7. Approximating dose and risk for contaminants in groundwater from the underground nuclear test areas of the Nevada National Security Site (NNSS)

    SciTech Connect (OSTI)

    Daniels, Jeffrey I.; Chapman, Jenny; Pohlmann, Karl F.

    2015-03-01

    As part of the Environmental Management Program at the Nevada National Security Site (NNSS), the Underground Test Area (UGTA) Activity investigates the potential impacts of radionuclides that were introduced into groundwater from the underground nuclear tests conducted near or below the NNSS water table between 1951 and 1992. Groundwater models are being used to simulate contaminant transport and forecast contaminant boundaries that encompass areas where the groundwater has a five percent or greater probability of containing contaminants above the Safe Drinking Water Act Maximum Contaminant Levels (SDWA MCLs) at any time during the next 1,000 years. Transport modeling conducted for the Frenchman Flat Corrective Action Unit (CAU) at the NNSS identified the beta/photon-emitting radionuclides tritium (3H), carbon-14 (14C), chlorine-36 (36Cl), technetium-99 (99Tc), and iodine-129 (129I) as having the greatest influence in defining the farthest extent of the modeled CAU contaminant boundary. These same radionuclides are assumed here as the contaminants of concern (COCs) for all underground nuclear tests at the NNSS because models are not yet complete for the other CAUs.Potential public exposure to the COCs will only occur and be of concern if the COCs migrate into the groundwater beneath public or private lands at levels that exceed either individual SDWA MCLs or dose and risk limits. Groundwater flow directions strongly suggest that any contaminant boundary predicted by contaminant fate and transport modeling to overlap public or private lands is more likely to occur to the west and/or southwest of the NNSS and the adjacent Nevada Test and Training Range (NTTR). Well-established, rural communities exist in these directions. Estimates of representative activity concentrations at the applicable SDWA MCL were developed for the five COCs. It is assumed that these COC concentrations may collectively occur at some public or private location in the future, but that situation

  8. Internal Detonation Velocity Measurements Inside High Explosives

    SciTech Connect (OSTI)

    Benterou, J; Bennett, C V; Cole, G; Hare, D E; May, C; Udd, E

    2009-01-16

    In order to fully calibrate hydrocodes and dynamic chemistry burn models, initiation models and detonation models of high explosives, the ability to continuously measure the detonation velocity within an explosive is required. Progress on an embedded velocity diagnostic using a 125 micron diameter optical fiber containing a chirped fiber Bragg grating is reported. As the chirped fiber Bragg grating is consumed by the moving detonation wave, the physical length of the unconsumed Bragg grating is monitored with a fast InGaAs photodiode. Experimental details of the associated equipment and data in the form of continuous detonation velocity records within PBX-9502 are presented. This small diameter fiber sensor has the potential to measure internal detonation velocities on the order of 10 mm/{micro}sec along path lengths tens of millimeters long.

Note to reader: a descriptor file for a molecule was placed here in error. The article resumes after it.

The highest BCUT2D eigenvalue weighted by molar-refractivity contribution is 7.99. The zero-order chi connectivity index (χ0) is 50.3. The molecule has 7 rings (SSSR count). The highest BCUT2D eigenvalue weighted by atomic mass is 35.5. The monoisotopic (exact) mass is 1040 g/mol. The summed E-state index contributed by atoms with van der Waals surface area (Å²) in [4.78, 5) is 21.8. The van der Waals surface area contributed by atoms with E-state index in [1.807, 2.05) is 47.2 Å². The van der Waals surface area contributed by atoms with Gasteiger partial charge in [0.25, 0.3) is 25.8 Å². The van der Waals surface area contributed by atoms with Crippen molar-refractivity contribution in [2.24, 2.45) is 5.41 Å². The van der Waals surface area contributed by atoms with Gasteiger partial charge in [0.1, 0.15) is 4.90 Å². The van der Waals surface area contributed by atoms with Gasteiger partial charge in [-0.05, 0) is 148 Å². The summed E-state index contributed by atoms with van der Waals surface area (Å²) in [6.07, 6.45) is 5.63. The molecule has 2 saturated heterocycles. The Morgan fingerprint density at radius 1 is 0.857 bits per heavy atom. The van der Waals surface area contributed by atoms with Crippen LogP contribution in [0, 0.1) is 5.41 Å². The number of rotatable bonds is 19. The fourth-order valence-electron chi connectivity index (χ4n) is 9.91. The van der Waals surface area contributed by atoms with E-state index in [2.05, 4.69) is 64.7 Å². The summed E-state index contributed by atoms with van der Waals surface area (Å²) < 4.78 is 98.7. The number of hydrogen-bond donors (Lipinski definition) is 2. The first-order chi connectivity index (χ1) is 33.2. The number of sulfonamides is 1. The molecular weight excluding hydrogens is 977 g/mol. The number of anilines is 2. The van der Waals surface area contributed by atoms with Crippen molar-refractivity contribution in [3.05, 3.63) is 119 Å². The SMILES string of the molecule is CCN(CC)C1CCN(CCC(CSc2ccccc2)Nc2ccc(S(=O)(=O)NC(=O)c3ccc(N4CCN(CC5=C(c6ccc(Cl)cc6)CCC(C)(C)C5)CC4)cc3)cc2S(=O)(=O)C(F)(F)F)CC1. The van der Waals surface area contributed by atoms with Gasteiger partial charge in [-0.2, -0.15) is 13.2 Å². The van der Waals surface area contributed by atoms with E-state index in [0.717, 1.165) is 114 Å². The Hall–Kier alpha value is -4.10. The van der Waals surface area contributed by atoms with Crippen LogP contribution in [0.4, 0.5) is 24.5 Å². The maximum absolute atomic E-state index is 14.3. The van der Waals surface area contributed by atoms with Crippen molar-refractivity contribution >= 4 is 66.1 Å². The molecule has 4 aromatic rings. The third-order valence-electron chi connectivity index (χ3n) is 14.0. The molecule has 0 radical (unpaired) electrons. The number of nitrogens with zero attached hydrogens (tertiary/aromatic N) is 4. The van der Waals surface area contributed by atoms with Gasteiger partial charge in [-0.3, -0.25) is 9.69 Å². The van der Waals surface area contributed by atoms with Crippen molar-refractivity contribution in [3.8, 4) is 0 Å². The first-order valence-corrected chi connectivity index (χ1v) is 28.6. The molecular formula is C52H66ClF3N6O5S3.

9. Prompt detonation of secondary explosives by laser

    SciTech Connect (OSTI)

    Paisley, D.L.

    1989-01-01

    Secondary high explosives have been promptly detonated by directing a laser beam of various wavelengths from 266 nanometers to 1.06 micron on the surface of the explosives. For this paper ''prompt'' means the excess transit time through an explosive charge is /approximately/250 nanoseconds (or less) less than the accepted full detonation velocity time. Timing between laser pulse, explosive initiation and detonation velocity and function time have been recorded. The laser parameters studied include: wavelength, pulse length, energy and power density, and beam diameter (spot size). Explosives evaluated include: PETN, HNS, HMX, and graphited PETN, HNS, and HMX. Explosive parameters that have been correlated with optical parameters include: density, surface area, critical diameter (spot size), spectral characteristics and enhance absorption. Some explosives have been promptly detonated over the entire range of wavelengths, possibly by two competing initiating mechanisms. Other explosives could not be detonated at any of the wavelengths or power densities tested. 8 refs., 12 figs., 1 tab.

  10. Shock and Detonation Physics at Los Alamos National Laboratory

    SciTech Connect (OSTI)

    Robbins, David L; Dattelbaum, Dana M; Sheffield, Steve A

    2012-08-22

    WX-9 serves the Laboratory and the Nation by delivering quality technical results, serving customers that include the Nuclear Weapons Program (DOE/NNSA), the Department of Defense, the Department of Homeland Security and other government agencies. The scientific expertise of the group encompasses equations-of-state, shock compression science, phase transformations, detonation physics including explosives initiation, detonation propagation, and reaction rates, spectroscopic methods and velocimetry, and detonation and equation-of-state theory. We are also internationally-recognized in ultra-fast laser shock methods and associated diagnostics, and are active in the area of ultra-sensitive explosives detection. The facility capital enabling the group to fulfill its missions include a number of laser systems, both for laser-driven shocks, and spectroscopic analysis, high pressure gas-driven guns and powder guns for high velocity plate impact experiments, explosively-driven techniques, static high pressure devices including diamond anvil cells and dilatometers coupled with spectroscopic probes, and machine shops and target fabrication facilities.